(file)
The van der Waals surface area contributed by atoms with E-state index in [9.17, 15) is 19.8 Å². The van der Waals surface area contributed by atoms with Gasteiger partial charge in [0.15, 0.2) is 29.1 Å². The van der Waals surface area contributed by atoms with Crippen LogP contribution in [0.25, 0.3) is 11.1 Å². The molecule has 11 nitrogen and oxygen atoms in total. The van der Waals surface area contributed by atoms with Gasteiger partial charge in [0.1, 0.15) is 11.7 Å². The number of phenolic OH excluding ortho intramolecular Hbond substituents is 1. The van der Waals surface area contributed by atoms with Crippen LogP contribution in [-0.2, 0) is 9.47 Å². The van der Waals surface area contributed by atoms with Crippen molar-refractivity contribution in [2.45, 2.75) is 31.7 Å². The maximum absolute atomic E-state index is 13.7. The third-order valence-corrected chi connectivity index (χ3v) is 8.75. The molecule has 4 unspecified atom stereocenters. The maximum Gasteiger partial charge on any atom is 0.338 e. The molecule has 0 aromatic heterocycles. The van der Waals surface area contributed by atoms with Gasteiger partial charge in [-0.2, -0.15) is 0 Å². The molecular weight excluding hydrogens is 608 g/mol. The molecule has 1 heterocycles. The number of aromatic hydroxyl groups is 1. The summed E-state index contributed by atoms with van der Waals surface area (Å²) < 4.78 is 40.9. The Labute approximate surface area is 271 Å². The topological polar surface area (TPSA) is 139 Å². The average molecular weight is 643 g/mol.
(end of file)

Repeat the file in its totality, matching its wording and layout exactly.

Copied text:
The van der Waals surface area contributed by atoms with E-state index in [9.17, 15) is 19.8 Å². The van der Waals surface area contributed by atoms with Gasteiger partial charge in [0.15, 0.2) is 29.1 Å². The van der Waals surface area contributed by atoms with Crippen LogP contribution in [0.25, 0.3) is 11.1 Å². The molecule has 11 nitrogen and oxygen atoms in total. The van der Waals surface area contributed by atoms with Gasteiger partial charge in [0.1, 0.15) is 11.7 Å². The number of phenolic OH excluding ortho intramolecular Hbond substituents is 1. The van der Waals surface area contributed by atoms with Crippen LogP contribution in [-0.2, 0) is 9.47 Å². The van der Waals surface area contributed by atoms with Crippen molar-refractivity contribution in [2.45, 2.75) is 31.7 Å². The maximum absolute atomic E-state index is 13.7. The third-order valence-corrected chi connectivity index (χ3v) is 8.75. The molecule has 4 unspecified atom stereocenters. The maximum Gasteiger partial charge on any atom is 0.338 e. The molecule has 0 aromatic heterocycles. The van der Waals surface area contributed by atoms with Gasteiger partial charge in [-0.2, -0.15) is 0 Å². The molecular weight excluding hydrogens is 608 g/mol. The molecule has 1 heterocycles. The number of aromatic hydroxyl groups is 1. The summed E-state index contributed by atoms with van der Waals surface area (Å²) < 4.78 is 40.9. The Labute approximate surface area is 271 Å². The topological polar surface area (TPSA) is 139 Å². The average molecular weight is 643 g/mol.